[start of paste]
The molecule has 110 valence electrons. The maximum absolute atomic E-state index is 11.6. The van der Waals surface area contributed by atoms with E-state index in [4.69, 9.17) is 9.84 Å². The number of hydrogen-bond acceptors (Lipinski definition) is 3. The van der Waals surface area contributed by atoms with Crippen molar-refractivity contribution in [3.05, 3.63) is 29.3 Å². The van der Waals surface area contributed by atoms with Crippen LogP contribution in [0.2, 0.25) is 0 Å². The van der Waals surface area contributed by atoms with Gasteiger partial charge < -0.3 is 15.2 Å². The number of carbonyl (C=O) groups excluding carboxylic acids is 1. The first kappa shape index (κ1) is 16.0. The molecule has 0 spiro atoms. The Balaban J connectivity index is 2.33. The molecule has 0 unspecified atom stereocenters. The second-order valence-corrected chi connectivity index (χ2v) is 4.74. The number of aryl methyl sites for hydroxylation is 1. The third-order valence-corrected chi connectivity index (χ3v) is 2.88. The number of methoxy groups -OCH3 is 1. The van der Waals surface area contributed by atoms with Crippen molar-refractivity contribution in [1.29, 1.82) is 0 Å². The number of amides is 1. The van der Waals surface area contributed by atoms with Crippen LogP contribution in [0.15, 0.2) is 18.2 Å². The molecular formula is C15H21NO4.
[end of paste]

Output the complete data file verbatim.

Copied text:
The molecule has 110 valence electrons. The maximum absolute atomic E-state index is 11.6. The van der Waals surface area contributed by atoms with E-state index in [4.69, 9.17) is 9.84 Å². The number of hydrogen-bond acceptors (Lipinski definition) is 3. The van der Waals surface area contributed by atoms with Crippen molar-refractivity contribution in [3.05, 3.63) is 29.3 Å². The van der Waals surface area contributed by atoms with Crippen LogP contribution in [0.2, 0.25) is 0 Å². The van der Waals surface area contributed by atoms with Gasteiger partial charge < -0.3 is 15.2 Å². The number of carbonyl (C=O) groups excluding carboxylic acids is 1. The first kappa shape index (κ1) is 16.0. The molecule has 0 spiro atoms. The Balaban J connectivity index is 2.33. The molecule has 0 unspecified atom stereocenters. The second-order valence-corrected chi connectivity index (χ2v) is 4.74. The number of aryl methyl sites for hydroxylation is 1. The third-order valence-corrected chi connectivity index (χ3v) is 2.88. The number of methoxy groups -OCH3 is 1. The van der Waals surface area contributed by atoms with Crippen molar-refractivity contribution in [1.29, 1.82) is 0 Å². The number of amides is 1. The van der Waals surface area contributed by atoms with Crippen LogP contribution in [0.15, 0.2) is 18.2 Å². The molecular formula is C15H21NO4.